Photographs by William Taufic.
It was 1976 in Greenwich, the year America turned 200 and celebrated with a parade of tall ships on the Hudson River. Life was lovely on the surface but sometimes churned-up underneath, especially for the increasing number of teens calling a service called Hotline to report that things were so bad at home, they were planning to run away to New York City.
Enter Barbie McKelvey. A young mom with a first-grade daughter and a two-year-old son, she was a member of the Junior League of Greenwich, and involved in a joint project with Hotline to help troubled teens.
“I’ve always been drawn to children,” she says. Growing up in Pittsburgh, she worked for a camp for underprivileged kids and gave free water-ballet les-sons to kids at the local pool. So working with teens was perfect. “I was young enough that I could still relate to their problems,” says Barbie. “When I spoke about the project, I didn’t need a written speech. I felt like I was speaking from my heart.”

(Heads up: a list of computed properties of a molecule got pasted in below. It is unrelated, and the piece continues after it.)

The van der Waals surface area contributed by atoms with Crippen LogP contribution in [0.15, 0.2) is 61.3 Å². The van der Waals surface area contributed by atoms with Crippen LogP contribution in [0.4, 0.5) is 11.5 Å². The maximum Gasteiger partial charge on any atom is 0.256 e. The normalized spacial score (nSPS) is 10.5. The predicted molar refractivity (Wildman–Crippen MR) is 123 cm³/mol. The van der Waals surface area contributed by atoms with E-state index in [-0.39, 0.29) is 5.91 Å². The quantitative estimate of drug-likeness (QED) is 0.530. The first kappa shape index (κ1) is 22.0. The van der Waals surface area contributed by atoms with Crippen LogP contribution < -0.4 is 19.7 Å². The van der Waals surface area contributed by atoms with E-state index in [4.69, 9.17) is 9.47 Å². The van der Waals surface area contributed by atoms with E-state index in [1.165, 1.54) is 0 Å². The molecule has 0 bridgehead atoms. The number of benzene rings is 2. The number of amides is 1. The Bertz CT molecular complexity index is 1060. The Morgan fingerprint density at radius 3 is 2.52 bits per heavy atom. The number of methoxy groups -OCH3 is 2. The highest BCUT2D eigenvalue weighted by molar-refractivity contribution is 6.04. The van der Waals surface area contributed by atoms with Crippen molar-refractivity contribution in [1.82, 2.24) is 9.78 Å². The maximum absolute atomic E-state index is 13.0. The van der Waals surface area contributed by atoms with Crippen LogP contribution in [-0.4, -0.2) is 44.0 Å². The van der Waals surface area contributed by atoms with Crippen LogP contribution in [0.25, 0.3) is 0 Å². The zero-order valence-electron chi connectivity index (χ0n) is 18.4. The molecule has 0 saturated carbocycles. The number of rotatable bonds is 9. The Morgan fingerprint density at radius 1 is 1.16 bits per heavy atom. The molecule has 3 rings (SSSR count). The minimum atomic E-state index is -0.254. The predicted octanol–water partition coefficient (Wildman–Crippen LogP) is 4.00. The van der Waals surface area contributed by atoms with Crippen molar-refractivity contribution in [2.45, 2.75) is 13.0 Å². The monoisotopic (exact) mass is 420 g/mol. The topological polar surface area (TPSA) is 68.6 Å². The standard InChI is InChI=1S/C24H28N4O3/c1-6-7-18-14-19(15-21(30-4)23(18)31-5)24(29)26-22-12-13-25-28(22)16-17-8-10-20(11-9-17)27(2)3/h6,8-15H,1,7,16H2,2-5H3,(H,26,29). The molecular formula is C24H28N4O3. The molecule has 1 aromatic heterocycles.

But the road to establishing an adolescent emergency shelter was rocky, Barbie says, especially because of the NIMBY (“not in my backyard”) reaction from some residents who didn’t want it in their neighborhood. Kids in Crisis (KIC) had two failed attempts before getting a house on Prospect Street near a parking lot.
“It took a lot for people to admit that Greenwich had a problem,” she notes. “That having troubled teens was not an economic issue, but a family issue.” KIC opened its doors in 1978.
Now, it has moved to a two-part facility in Cos Cob: a farmhouse converted into a crisis nursery for newborns through age twelve and a brick building right near it with ten beds for children from age thirteen through seventeen. The agency provides free, round-the-clock hotline help for Fairfield County kids and parents who are dealing with family crisis or pressure—from teens who need a sympathetic ear to teachers who suspect abuse and grandparents who see their families being torn apart by alcohol or mental illness.
“Barbie is a relatively tiny woman,” says Shari Shapiro, mother of three and KIC’s executive director for thirty years. “But she knows how to be that visionary. She spearheaded our funding. She had to educate the community, let them know these are our kids. I shudder to think what would have happened to the thousands of kids who have walked through our door if Barbie wasn’t here.”
Check kidsincrisis.org. Hotline: 203-327-KIDS.